2023-2024 Priority Campaigns

This year, we are proud to work with members of our grant program and our Confluence Program to secure permanent protection of these threatened natural spaces. Stay tuned to learn about additional 2023-2024 priorities.

Lower Snake River Dam Removal

The four dams on the Lower Snake River have disrupted native salmon and steelhead ecosystems for decades. This has caused rapid species decline and significantly impacted the subsistence fishing rights of Native communities and the recreational fishing industries of the Pacific Northwest. A locally-driven coalition is advocating for solutions that will give these fish a fighting chance to survive, honor commitments made to Columbia and Snake River Tribes, and set the Northwest on track to invest in modernizing alternative methods of clean energy, transportation, irrigation, and recreation opportunities.

Chuckwalla National Monument

Chuckwalla National Monument in Southern California would protect nearly 700,000 acres of vital public lands in the California Desert. If designated, the national monument would stretch from the Southern border of Joshua Tree National Park, bordering the Chuckwalla Valley, and connect to the Colorado River. The area offers visitors beautiful views of colorful rock formations and popular hikes into narrow canyons. Permanent protections for Chuckwalla would preserve recreation access to popular places like the Mecca Hills and Orocopia Mountains, safeguard World War II historical sites, and the Bradshaw Trail, and protect vital habitats for chuckwalla (the monument’s namesake), desert bighorn sheep, and desert tortoise.

Dolores River – Colorado

The Dolores River Canyon Country in Southwest Colorado is one of Colorado’s last wild places, spanning an area of nearly 500,000 acres of public lands and 162 river miles of stunning high-desert landscapes. This area is in need of permanent protection and has been the focus of local advocacy for the past 50 years, dating to the designation of the Dolores River as an original potential addition in the 1969 Wild and Scenic Rivers Act. The river and surrounding canyon country have been the bedrock of life for generations, sustaining Indigenous communities, rich biodiversity, and is home to small towns weathering the boom and bust cycles of extractive industries over the past decades. In order to effectively protect the land, water, and recreational resources in the region, The Conservation Alliance will be joining groups advocating for protection of the Dolores River Canyon Country landscape through a permanent public lands designation.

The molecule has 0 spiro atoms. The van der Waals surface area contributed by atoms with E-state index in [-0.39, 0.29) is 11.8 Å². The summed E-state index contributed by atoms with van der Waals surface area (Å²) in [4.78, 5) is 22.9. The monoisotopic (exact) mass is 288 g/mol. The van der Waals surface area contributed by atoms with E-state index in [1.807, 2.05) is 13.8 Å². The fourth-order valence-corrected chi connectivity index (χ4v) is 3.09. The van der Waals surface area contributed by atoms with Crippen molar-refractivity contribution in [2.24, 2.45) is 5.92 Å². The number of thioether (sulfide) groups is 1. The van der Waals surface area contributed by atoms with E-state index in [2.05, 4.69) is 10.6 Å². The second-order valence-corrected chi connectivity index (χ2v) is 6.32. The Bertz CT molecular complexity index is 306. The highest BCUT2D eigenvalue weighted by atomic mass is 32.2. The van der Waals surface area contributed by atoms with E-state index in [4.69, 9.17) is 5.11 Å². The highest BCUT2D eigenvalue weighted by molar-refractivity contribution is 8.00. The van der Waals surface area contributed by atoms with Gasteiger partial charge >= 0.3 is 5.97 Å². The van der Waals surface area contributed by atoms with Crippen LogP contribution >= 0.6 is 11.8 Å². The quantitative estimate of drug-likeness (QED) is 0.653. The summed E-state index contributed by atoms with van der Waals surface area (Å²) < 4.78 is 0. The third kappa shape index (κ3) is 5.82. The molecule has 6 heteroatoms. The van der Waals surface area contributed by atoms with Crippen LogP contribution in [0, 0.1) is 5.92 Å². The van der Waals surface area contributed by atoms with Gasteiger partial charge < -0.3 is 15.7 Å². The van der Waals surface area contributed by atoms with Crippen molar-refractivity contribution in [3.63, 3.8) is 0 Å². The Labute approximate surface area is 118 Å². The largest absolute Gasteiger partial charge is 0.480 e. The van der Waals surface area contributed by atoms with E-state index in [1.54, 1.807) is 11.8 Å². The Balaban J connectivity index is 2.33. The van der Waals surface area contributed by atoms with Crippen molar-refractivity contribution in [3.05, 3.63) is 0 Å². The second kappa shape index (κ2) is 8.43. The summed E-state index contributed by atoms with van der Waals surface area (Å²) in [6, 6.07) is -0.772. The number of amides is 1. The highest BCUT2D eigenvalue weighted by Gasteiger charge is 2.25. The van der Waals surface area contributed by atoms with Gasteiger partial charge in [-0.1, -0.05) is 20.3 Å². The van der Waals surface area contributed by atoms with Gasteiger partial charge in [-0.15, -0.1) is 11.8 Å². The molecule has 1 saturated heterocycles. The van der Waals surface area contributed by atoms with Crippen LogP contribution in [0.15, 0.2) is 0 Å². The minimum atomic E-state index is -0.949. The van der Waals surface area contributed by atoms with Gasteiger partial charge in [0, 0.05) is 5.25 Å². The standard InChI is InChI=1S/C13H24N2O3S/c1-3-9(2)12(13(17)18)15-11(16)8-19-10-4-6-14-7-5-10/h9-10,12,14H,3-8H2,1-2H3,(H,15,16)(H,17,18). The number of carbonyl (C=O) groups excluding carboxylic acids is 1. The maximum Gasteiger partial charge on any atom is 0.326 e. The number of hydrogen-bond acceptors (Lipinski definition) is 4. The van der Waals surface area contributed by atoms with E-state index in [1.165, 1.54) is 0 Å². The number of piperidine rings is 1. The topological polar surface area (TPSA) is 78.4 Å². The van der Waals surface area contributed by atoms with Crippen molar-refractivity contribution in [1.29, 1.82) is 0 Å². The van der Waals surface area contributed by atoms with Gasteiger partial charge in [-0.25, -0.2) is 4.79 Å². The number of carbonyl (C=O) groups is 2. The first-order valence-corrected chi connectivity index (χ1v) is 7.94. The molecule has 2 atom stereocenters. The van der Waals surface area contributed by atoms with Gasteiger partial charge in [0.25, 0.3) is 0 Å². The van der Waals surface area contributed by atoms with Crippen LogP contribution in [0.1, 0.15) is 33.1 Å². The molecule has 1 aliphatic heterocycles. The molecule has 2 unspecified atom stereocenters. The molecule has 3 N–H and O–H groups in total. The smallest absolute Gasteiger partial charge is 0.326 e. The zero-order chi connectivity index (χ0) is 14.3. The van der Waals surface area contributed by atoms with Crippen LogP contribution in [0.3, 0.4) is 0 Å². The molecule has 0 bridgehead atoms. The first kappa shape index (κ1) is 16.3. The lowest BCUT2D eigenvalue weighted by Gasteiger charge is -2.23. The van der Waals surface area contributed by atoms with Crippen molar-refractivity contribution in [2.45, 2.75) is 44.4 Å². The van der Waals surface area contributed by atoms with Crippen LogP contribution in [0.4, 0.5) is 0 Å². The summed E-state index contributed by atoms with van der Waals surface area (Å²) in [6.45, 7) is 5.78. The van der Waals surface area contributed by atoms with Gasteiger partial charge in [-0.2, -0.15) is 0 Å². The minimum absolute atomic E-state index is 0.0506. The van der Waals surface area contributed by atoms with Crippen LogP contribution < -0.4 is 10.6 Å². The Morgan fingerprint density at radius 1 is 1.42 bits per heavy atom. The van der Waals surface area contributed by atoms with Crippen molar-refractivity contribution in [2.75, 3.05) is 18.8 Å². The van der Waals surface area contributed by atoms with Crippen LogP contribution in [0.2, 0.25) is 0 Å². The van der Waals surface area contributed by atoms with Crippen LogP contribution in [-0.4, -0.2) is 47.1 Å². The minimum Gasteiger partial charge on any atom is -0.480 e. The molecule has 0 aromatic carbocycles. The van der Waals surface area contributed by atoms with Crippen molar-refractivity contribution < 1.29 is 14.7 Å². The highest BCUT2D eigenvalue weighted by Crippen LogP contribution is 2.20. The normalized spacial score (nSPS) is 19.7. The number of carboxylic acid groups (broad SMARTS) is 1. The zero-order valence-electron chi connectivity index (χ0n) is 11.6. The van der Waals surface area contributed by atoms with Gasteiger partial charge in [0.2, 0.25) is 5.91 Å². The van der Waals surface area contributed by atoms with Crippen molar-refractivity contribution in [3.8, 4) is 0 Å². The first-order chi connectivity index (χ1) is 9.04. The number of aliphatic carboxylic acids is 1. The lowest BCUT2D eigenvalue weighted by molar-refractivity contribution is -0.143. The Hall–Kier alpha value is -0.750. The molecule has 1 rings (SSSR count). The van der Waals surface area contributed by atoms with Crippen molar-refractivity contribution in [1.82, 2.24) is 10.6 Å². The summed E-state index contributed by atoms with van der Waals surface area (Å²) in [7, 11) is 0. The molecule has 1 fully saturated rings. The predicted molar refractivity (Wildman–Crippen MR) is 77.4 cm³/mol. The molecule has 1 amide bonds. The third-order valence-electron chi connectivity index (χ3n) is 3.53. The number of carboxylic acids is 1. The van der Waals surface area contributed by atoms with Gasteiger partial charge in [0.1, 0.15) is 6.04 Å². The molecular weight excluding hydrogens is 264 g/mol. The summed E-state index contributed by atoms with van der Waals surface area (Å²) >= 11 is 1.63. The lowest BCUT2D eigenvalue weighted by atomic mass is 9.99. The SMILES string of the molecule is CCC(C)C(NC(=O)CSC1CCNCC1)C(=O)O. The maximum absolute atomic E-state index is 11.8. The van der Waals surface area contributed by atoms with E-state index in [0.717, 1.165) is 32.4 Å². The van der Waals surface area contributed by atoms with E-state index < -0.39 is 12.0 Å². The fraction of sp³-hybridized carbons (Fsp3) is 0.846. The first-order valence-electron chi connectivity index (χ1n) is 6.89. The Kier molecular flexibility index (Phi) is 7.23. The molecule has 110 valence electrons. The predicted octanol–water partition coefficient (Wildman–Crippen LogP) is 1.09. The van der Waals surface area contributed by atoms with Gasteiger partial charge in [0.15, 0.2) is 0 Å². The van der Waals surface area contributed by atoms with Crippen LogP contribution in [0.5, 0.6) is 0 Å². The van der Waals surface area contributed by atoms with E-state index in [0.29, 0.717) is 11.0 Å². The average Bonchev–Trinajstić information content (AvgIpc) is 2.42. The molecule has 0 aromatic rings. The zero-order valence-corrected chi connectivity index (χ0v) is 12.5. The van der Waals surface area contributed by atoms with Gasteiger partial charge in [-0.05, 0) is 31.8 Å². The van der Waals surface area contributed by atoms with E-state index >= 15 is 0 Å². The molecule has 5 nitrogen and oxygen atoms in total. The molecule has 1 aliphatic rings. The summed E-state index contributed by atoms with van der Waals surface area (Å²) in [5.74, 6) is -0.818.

D-1 Lands – Alaska

Alaska’s Bureau of Land Management (BLM) lands harbor some of the largest intact landscapes left in the country. From the temperate rainforests of Southeast Alaska to north of Nome, these lands connect tens of millions of acres of important habitat and provide natural climate refuge for many animal species. We are advocating for the continued protection of 28 million acres while the Bureau of Land Management considers an environmental impact statement.

Bureau of Land Management Public Lands Rule

On April 18, 2024, the Bureau of Land Management finalized its Public Lands Rule which places conservation and recreation on an equal playing field with other uses of public lands. Although the final rule has been released, the future is uncertain and our collective business voice is needed to guarantee that the rule is operationalized and protected from congressional efforts to undermine it so we can address the ongoing increasing pressures on our public lands.

Grand Canyon – Arizona

The Baaj Nwaavjo I’tah Kukveni – Ancestral Footprints of the Grand Canyon National Monument was designated by President Biden in August, 2023. This monument permanently protects nearly 1 million acres of public land adjacent to and surrounding the iconic Grand Canyon National Park. It also protects sacred homelands for surrounding tribes as well as the critical Colorado watershed and will further ensure outdoor recreation opportunities in the area.